What we talk about when we eat #1

Crab souffleCrab soufflé with cous cous, garden, June

‘We found this place where the fishermen bring their boats back in. If they’re bringing scallops in for commercial selling to shops and supermarkets, they have to be a certain size, so they throw all the ones that are too big or too small back into the sea. You don’t have to dive very deep to find a treasure trove of them…’

‘How many scallops did you get?’

‘More than we needed. Got a few crabs too. But we had our arms full, and kept going back.’

‘Scallops for life then?’

‘No, I only take what I need. The rest can wait there, and get bigger, quite frankly and I then know where to go when I run out.’

‘Are you scared someone might find your spot?’

‘That’s the danger for anyone fishing in that way. But there’s plenty of fish in the sea…’

‘Don’t you mean scallops?’

‘There’s plenty of scallops in the sea…’

‘And not that many fish. Single men must be so worried.’

‘About what?’

‘That the seas have been over-fished meaning there no longer is plenty of fish in the sea. They might see that as a metaphor for their single life.’

‘Well, there’s plenty of ants under the rocks.’


‘I’ll tell you a funny thing. We were driving back from the coast with two ice boxes full of scallops and we were starving. So we stopped for some food. All the cash machines were out of order so I went into the fish and chip shop and tried to barter some fish and chips with fresh scallops. You know what they told me? The woman at the counter looked at the scallops and said “What are they?” “Scallops” I told her. “Never heard of them…” How can you run a fish and chip shop and not know what scallops are?’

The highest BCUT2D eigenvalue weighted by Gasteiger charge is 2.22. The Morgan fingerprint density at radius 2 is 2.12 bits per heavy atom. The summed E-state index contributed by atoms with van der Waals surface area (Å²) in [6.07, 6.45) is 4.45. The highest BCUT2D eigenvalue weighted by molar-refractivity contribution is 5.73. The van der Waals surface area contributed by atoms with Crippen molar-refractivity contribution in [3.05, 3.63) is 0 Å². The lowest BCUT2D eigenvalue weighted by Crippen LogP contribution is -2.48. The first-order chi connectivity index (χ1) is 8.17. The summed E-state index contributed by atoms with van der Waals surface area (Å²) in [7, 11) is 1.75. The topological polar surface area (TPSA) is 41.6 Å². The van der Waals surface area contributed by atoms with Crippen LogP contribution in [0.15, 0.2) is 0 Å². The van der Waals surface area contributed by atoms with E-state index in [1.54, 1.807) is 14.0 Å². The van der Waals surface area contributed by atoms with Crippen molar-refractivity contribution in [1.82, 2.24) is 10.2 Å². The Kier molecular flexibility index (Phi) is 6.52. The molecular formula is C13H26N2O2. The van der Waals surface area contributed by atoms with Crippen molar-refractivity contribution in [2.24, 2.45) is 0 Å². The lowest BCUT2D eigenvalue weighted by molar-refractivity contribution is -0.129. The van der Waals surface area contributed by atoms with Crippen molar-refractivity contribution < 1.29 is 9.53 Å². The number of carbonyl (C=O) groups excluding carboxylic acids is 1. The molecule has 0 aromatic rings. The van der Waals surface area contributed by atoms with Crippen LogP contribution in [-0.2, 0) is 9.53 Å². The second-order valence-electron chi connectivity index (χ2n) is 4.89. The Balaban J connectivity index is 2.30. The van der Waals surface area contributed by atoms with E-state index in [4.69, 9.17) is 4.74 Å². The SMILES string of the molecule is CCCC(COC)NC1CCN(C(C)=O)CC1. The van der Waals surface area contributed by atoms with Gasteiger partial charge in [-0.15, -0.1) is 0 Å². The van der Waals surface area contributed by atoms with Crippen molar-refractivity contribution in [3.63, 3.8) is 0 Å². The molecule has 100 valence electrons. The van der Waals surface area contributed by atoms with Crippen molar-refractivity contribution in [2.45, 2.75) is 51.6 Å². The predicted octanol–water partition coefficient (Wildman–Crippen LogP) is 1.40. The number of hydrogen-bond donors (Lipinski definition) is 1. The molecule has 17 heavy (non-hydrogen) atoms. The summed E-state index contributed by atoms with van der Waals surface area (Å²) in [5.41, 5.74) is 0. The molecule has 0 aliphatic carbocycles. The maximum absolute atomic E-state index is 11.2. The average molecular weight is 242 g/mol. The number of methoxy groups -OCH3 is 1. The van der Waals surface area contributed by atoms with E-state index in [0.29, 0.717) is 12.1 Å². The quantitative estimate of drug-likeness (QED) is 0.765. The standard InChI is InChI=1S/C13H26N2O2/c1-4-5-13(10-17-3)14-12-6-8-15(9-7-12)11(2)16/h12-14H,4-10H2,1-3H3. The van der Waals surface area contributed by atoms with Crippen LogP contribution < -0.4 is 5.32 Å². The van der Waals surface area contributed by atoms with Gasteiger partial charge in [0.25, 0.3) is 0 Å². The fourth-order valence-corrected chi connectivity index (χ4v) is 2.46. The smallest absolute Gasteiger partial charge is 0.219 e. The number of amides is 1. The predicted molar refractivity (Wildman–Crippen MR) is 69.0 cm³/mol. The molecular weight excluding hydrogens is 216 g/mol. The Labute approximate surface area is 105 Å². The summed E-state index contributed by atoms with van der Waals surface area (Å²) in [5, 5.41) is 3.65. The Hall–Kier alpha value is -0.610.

‘Were they part of a chain? All they know is batter and deep-fat fryers though.’

‘No, they weren’t. They should know what scallops are. What’s in the sea is their business and they’re telling me they don’t know what they are.’

‘I know, weird… it’s not like they were opposed to bartering, they were opposed to scallops.’


‘Do you think that’s the way the world’s going? A barter-culture. Those with skills can barter for the things they want with the things they can provide.’

‘Isn’t that communism?’

‘Doesn’t sound like such a bad thing when you put it like that…’

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